More funding could be found for teaching autistic youngsters in England, a minister has said.
The schools' minister accepted more needed to be done
The pledge for action came after the children's commissioner for England described existing provisions as "shocking and appalling".
Schools Minister Lord Adonis told BBC Radio Five Live's Weekend News there would be improvements in training.
But he said many children already received "very good care and an extremely good education".
BBC political correspondent John Pienaar said the comments from children's commissioner Sir Al Aynsley-Green had raised the temperature of the argument to a new pitch.
Lord Adonis' response appeared to offer coded criticism of the tone of the attack, our correspondent said.
"We accept more needs to be done," Lord Adonis told the BBC.
"We are going through another spending review and we will look to see what further we can do so every child on the autism spectrum gets the support they need."
The Department for Education said local councils' budgeted spending on special needs had risen from £2.8bn in 2001-02 to £4.1bn in 2005-2006.
But Lord Adonis accepted too many autistic children were still being excluded from school, or bullied.
Sir Al, who said teachers should be better trained, reached his conclusions after spending time with National Autistic Society members.
Lord Adonis said more training and guidance was needed and would be provided for teachers dealing with autistic children inside mainstream education.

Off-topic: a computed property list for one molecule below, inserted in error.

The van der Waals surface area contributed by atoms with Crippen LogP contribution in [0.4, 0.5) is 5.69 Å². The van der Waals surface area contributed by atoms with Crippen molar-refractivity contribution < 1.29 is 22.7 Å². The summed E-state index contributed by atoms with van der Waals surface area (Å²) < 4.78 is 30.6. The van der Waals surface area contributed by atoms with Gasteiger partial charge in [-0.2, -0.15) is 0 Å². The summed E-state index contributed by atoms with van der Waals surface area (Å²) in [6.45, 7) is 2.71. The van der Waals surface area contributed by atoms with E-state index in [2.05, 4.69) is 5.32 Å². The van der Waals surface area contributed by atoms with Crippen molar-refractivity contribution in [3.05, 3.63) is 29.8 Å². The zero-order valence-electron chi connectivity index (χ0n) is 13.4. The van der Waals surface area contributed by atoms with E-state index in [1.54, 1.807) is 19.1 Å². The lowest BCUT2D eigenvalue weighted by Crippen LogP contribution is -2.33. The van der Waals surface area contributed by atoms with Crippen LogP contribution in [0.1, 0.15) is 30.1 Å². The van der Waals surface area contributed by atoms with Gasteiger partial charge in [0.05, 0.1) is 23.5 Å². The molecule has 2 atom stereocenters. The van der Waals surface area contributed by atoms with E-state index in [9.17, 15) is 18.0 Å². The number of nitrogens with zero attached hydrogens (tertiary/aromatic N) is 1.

Those councils still reluctant to send pupils beyond their boundaries needed to change their ways, he said.
The National Autistic Society has campaigned at Downing Street
"Where there are issues to do with the quality of placements, Ofsted and the Department for Education will work with local authorities, and do intend to see improvements made," he added.
It is estimated by the National Autistic Society that there are 90,000 children with autistic spectrum disorders - which affect their social interaction and communication - and fewer than 8,000 specialist places.
Sir Al said he had been moved to speak out after meeting a group of children suffering from the condition, some of who had told him they were suicidal.
In an earlier interview he told the BBC: "It's appalling and it's shameful for our country, the fifth richest economy in the world, to have so many children that are not being looked after and given the resources they need to develop to their full potential."
Ruth McNichol, whose son George has Asperger's syndrome - a form of autism - told BBC News teachers needed to be trained to deal with autistic children.
She said the situation was "particularly bad" when children make the transition from primary to secondary school.
Ms McNichol said when her son had started secondary school "he was bullied, he withdrew from lessons in the classroom and the staff didn't appear to know how to engage with him".
"At the end of his first year at secondary school, despite not being in any way disruptive, he started self-harming and he was obviously in a great deal of distress," she said.